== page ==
I am the office mixologist.
Not a title I was trying to land, but I’ve been experimenting with new and unfamiliar cocktails, and people have encouraged me to share.
It’s been a lot of fun being a workplace bartender. A few months ago, I used Meyer lemons and bing cherries to make whiskey sours in a conference room. After that, I blended a pitcher of melon-basil agua fresca with two bottles of Prosecco, creating a new drink I’ve decided to call the Yerba Fresca.
A friend recently introduced me to Walter Moore, a Sommelier who’s also a principal at Fool’s Gold Terroir, a San Francisco firm that produces Campo de Encanto brandy de Perú.
Encanto Pisco is manufactured by artisan distillers who’ve created something I have a hard time describing; it’s smooth, clean on the palate and to me, earthy and grape-y in a way that European brandies are not. I’ve always felt pretentious when offering tasting notes, so just head to a well-stocked bar and order a Pisco drink. If the place is sufficiently swank, you’ll encounter the Pisco Sour, which uses egg whites (sorry, vegans!) and fresh lemon juice.
I recommend Encanto for one reason: Perúvians take Pisco as seriously as the French view wine. In its first year, Campo de Encanto was awarded the Gran Medalla de Oro by the Comisión Nacional del Pisco. One could argue that it’s the best Pisco in the world.
Pisco Punch was created in San Francisco and was praised by famous boozers like Mark Twain and Rudyard Kipling, so you know it’s quality. If it’s tradition you’re looking for, Google the original recipe — like many San Franciscans, I insist on doing things my own way, so this has been tweaked a bit.
If you’re making a batch for a few friends, reduce the proportions by about 75%. Optimally, you’d find a gathering of 25 people who are up for something new and would bring a gallon or two of this with you:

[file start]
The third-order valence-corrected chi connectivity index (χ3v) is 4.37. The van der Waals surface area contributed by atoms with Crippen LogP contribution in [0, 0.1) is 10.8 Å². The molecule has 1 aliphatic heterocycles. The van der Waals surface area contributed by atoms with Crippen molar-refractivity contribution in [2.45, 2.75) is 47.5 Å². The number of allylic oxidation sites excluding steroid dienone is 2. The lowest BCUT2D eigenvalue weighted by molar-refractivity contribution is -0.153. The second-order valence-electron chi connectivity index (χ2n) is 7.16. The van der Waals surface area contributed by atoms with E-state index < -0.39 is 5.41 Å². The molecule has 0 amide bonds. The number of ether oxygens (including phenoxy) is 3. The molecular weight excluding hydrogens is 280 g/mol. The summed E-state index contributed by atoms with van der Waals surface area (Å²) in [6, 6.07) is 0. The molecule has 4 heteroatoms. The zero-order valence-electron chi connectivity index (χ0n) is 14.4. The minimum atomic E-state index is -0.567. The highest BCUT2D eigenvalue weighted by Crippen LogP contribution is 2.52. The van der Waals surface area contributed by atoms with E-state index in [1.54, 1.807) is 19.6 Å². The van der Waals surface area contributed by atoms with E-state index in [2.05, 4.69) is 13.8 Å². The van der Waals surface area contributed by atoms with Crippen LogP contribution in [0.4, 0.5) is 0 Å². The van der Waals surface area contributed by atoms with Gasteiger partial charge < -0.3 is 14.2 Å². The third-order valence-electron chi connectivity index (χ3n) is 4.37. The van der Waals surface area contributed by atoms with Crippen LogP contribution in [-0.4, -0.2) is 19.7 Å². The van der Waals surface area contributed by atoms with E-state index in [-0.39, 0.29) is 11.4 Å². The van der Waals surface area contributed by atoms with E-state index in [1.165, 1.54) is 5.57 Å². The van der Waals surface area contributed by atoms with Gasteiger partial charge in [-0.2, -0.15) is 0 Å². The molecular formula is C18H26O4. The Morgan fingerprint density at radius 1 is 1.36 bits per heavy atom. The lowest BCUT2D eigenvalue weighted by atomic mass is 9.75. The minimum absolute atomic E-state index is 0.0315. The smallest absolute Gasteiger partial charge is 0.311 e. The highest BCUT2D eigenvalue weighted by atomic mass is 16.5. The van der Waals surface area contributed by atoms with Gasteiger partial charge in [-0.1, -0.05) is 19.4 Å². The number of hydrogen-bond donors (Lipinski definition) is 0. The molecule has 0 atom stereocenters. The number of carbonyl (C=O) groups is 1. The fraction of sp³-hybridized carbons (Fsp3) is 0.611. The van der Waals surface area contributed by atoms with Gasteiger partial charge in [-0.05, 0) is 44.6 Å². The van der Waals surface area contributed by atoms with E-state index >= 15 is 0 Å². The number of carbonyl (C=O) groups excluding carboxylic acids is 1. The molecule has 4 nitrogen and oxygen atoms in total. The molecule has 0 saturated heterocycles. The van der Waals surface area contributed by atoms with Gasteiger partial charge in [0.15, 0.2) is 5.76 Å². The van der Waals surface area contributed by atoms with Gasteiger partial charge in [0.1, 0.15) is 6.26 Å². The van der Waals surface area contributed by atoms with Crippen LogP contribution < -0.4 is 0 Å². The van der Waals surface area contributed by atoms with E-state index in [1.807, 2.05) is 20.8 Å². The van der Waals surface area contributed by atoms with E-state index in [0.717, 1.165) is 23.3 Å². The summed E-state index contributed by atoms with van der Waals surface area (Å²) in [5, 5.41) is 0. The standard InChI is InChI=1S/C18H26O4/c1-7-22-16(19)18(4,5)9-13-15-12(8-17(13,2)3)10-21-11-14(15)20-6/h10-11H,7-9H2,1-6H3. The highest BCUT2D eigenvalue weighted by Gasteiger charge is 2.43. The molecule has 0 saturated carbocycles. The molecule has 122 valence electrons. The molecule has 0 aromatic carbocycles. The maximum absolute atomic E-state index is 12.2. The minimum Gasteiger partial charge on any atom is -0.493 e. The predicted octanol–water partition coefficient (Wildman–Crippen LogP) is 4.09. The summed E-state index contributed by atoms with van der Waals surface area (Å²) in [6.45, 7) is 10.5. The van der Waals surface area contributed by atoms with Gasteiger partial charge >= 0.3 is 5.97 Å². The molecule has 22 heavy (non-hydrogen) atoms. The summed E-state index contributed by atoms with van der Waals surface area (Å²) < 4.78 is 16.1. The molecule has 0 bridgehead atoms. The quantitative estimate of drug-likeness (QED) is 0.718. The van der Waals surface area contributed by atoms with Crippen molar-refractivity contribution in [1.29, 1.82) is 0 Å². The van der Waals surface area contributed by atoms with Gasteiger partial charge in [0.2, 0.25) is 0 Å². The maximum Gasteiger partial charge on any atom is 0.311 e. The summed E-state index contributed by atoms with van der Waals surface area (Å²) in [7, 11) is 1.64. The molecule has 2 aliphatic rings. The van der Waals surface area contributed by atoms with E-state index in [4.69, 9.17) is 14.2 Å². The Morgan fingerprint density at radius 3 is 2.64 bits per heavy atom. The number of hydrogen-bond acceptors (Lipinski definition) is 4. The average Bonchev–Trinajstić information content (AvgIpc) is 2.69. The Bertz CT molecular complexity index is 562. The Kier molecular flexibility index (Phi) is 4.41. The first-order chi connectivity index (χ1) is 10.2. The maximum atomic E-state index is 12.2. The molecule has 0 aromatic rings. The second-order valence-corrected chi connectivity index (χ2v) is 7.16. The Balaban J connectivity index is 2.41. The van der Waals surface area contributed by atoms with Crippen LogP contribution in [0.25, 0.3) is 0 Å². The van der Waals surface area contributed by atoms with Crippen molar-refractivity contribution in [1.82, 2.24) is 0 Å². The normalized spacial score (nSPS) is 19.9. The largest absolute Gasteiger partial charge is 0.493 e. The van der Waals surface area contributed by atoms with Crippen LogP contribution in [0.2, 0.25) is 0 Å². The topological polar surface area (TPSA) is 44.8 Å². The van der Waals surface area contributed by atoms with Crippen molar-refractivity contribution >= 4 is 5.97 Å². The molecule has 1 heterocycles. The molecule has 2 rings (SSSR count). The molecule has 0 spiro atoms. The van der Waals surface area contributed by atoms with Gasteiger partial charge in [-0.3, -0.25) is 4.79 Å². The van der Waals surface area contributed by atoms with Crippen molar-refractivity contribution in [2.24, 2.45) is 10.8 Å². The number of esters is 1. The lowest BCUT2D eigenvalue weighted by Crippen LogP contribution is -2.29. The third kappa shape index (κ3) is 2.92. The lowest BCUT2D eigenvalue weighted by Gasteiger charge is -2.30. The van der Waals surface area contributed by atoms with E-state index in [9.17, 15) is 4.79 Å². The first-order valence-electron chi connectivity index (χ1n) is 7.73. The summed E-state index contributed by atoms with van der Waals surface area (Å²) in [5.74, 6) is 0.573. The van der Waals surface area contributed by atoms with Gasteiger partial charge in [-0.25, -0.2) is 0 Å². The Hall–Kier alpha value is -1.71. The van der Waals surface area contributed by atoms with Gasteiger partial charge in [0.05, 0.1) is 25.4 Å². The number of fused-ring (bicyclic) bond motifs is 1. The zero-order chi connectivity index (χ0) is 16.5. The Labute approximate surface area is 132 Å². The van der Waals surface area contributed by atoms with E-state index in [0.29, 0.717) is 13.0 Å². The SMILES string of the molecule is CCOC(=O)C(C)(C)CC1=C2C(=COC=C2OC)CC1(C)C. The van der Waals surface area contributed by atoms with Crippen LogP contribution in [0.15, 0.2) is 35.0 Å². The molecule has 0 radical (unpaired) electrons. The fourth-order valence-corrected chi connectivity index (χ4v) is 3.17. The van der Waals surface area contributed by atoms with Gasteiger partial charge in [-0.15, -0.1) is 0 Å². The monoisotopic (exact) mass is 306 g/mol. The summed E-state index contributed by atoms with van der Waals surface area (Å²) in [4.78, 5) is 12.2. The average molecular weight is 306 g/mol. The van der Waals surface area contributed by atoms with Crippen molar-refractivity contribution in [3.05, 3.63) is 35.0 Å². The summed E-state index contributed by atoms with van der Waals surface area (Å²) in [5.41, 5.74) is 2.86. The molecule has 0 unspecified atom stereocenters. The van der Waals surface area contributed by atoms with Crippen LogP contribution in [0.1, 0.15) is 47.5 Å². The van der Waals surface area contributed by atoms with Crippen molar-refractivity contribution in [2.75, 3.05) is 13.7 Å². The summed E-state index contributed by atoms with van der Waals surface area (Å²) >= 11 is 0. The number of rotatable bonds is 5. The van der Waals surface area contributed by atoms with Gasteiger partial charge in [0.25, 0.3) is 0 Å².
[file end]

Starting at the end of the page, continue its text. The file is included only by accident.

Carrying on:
- 2 pounds fresh cut pineapple chunks
- 1 pint blackberries
- 1 pint raspberries
- 18 oz. bottle of Small Hand Pineapple Gum Syrup
- 10 limes
- granulated sugar, to taste
- 5 pounds of ice (get 10 to be safe)
- 2 bottles Campo de Encanto Pisco
- Angostura bitters
- citrus squeezer
- sharp knife
- cutting board
- zester (or a super-fine grater)
- ice tongs
- two 1-gallon containers
Zest the limes. Better yet, get someone else to zest them for you. Use a citrus squeezer to juice the fruit; combine the juice and zest, then set aside.
In separate bowls, muddle the berries and pineapple. Add half of the juice/zest and half of the bottle of gym syrup to each container, then add the berries to one container, and the pineapple to the other.
Dissolve about two cups of sugar in four cups of very hot water; once warm, divide the syrup between the containers. Stir each container thoroughly, then taste your mix — it should taste like punch that’s a shade too sweet; if not, add more sugar.
Add several dashes of bitters, stir and taste with a spoon.
Pour one bottle of Encanto simultaneously into each container. Because it’s fun.
Agitate to mix, then queue up “El Condor Pasa” on iTunes.
Fill a lowball glass with ice, then turn to your new best friend and ask them if they prefer pineapple or berry.